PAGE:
Ben Hogarth, your partisanship is showing. I don’t think that helps the residents here. We clearly have a situation where our state representatives don’t think we deserve the right to make our own regulations. What a concept, home rule! Instead of bitching about it, get your HOAs to start sending letters to Hutson. Hold his feet to the fire. Don’t blame everybody else.

  18. Edith Campins says:

    Another Republican ignoring the wishes of the community that elected him. Vote him out.

  19. Fact’s says:


    Did you listen to the audio. It was both sides of the aisle. All of these Senators should be replaced with common sense people that can not be bought.

  20. Ben Hogarth says:

    Layla, I have never pretended to be unbiased or non partisan. My displeasure with the modern Republican Party and its cronyism are well known to my friends, family, and colleagues. This isn’t a slight on all conservative voters or their values, but it is perhaps an honest mans only recourse for such unethical, amoral, and decadent policy propagated by that same party of delegates for the last 30 years… Sure, there are plenty of problems with the Democratic Party right now, but in all of my experiences with the good, bad, and ugly candidates from my political party, their flaws could not possibly compete with the open and shameless corruption we now see on the other side of the aisle.

    Senator Hutson has no allegiance to the people of Flagler and “holding his feet to the fire” won’t change much. It may send a signal to Representative Renner, who needs to hold a district seat in order to become a Speaker or the Florida House in a few years, but don’t expect him to go back to the “trade show” and bargain back for a change of vote on this issue or others. His campaign and that of Senator Hutson have most likely already been promised their campaign contributions tied to this vote – or st the very least, been promised an up vote on priorities I’d theirs that trump this issue. Flagler has been sold out to the highest bidder as I stated in my prior comment. Get used to it if you wish to keep voting that way.

    The bottom line is Layla, you shouldn’t be concerned with people throwing rocks or insults at your party as if to imply such action defames it… after all, those who live in something built on a stronger foundation than glass need not worry who is casting stones.

  21. Fact’s says:

    More on occupancy. This is extremely dangerous. 2018 House Bill 773 LaRosa states that persons under 18 years old will not be included in the occupancy count. There will be many deaths or serious injuries if this bill gets passed.

  22. Homer says:

    So now seven couples, each with two children under 18, can stuff 28 into a 5 bedroom rental. Looks like our Legislators are trying to one up each other in a race to come up with law changes that cause the most havoc to our residential communitiies. The transients will need to put mattresses on the kitchen table, in the bathtubs, etc.

    The 20 Lobbyists for Airbnb must be roaming the halls in Tallahassee handing out cash to reward each new bill, and amendment, that gets filed. Our representatives are tripping over each other as they run for the money.

    Hard to understand how these bozos get elected and reelected each time they run. La Rosa, and Stuebe need to go.

  23. Rhonda says:

    Here is the text about occupancy in La Rosa’s bill. Will easily add 10 – 15 people/house if those under 18 not considered a person. Everyone happy with this?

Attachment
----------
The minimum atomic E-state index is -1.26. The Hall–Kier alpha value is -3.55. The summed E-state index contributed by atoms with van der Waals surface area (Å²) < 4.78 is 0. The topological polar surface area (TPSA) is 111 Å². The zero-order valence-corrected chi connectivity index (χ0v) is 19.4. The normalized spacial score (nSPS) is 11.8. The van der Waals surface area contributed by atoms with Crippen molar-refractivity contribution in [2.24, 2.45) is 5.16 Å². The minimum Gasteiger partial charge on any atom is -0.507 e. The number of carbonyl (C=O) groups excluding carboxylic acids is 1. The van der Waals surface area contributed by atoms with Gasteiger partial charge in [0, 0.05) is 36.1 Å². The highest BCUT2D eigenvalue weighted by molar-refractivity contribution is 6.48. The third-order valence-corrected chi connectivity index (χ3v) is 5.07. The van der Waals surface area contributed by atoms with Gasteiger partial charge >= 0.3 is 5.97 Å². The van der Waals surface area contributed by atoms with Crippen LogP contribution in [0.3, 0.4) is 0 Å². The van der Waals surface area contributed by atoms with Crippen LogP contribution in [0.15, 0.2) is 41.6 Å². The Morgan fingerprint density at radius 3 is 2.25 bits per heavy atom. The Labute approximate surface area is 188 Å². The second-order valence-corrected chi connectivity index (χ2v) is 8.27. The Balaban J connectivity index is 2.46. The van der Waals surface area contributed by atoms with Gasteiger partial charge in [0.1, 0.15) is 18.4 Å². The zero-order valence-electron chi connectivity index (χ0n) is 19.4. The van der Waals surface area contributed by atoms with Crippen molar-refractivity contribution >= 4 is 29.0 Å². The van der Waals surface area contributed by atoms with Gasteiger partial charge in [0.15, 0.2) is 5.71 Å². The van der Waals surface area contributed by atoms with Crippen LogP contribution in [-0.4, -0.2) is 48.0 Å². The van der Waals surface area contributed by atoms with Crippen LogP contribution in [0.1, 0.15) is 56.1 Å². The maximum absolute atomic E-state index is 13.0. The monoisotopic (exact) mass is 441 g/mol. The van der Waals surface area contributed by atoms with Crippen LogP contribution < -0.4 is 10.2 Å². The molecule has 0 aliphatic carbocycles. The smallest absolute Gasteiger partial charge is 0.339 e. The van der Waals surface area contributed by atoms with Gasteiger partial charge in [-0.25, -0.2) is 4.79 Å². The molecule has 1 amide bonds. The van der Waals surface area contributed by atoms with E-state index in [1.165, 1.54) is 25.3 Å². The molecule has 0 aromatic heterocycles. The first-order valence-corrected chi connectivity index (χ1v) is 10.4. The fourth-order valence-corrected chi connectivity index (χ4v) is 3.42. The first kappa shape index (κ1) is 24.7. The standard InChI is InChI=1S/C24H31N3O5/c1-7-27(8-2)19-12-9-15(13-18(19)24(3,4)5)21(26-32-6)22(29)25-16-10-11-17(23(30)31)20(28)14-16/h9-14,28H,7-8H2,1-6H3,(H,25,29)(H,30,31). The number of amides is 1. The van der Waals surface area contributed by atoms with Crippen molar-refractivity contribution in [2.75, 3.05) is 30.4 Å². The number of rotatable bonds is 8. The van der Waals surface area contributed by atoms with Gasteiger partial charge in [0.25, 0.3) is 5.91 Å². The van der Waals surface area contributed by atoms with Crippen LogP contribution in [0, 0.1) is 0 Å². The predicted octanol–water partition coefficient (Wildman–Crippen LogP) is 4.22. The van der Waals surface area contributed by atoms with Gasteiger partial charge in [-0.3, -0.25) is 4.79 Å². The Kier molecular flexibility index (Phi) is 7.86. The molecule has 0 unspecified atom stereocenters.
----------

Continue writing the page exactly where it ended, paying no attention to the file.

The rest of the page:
509.6051 Occupancy limits.— Vacation rentals shall have a maximum occupancy limit which cannot exceed the total number of persons calculated by assuming there will be no more than two persons per sleeping room plus an additional four persons. For purposes of this section, the term “persons” only includes individuals 18 years of age or older. Individuals under the age of 18 are not included in the calculation of the maximum occupancy limit.

  24. Anonymous says:

    This commissioner is a boob….he was appointed because he knew someone that knew someone….not because he is qualified. We can fix that next election in 2018…vote him OUT and vote for a qualified commissioner that will represent us the voters and tax payers.

  25. Layla says:

    Ben, it is none of my concern which party you belong to. I was attempting to point out that action is better than bitching. It is not the stones I was concerned with. It was the constant bitching with no action being taken. The voters are not helpless. Partisanship fixes nothing, but action does.

    Do you belong to an HOA. or any civic organization in town? Write a letter to Hutson and have them all sign it. He doesn’t get re-elected WITHOUT THEIR VOTES.

  26. Frustrated says:

    Are you kidding me, children don’t count toward occupancy? So now we can have perhaps 6 adults and an unlimited number of children in each bedroom of a “residential” vacation rental home.
    Our legislators do not represent us and need to be held accountable, no matter of party affiliation. Hutson and Renner are clearly voting against their citizens, counties, cities and other local governments.
    Why? Must be the deep pockets of the rental industry buying their votes.

  27. Dave says:

    People complaining of possible 30 people in a vacation home are being rediculous and really strerching to find a problem

  28. Rhonda says:

    Dave, below is an example of a rental home built by an investor (lives outside of the US). I copied and pasted this bedroom listing from a rental site advertising this entire house…and this is on my street – no stretch – this is reality.

    You tell me….two people/bedroom plus 4 (according to the bill) equals 24 people…and kids don’t count in the occupancy. Note it doesn’t even tell you how many beds are in the 10th bedroom.

    You tell me how many people might be in that house if it’s a bunch of couples who bring their children with them….

    •Bedrooms: 10
    •Bedroom #1 (1 King)
    •Bedroom #10 (4 Singles)
    •Bedroom #2 (1 King)
    •Bedroom #3 (1 King)
    •Bedroom #4 (1 King)
    •Bedroom #5 (1 King)
    •Bedroom #6 (1 King)
    •Bedroom #7 (1 King)
    •Bedroom #8 (1 King)
    •Bedroom #9 (1 King)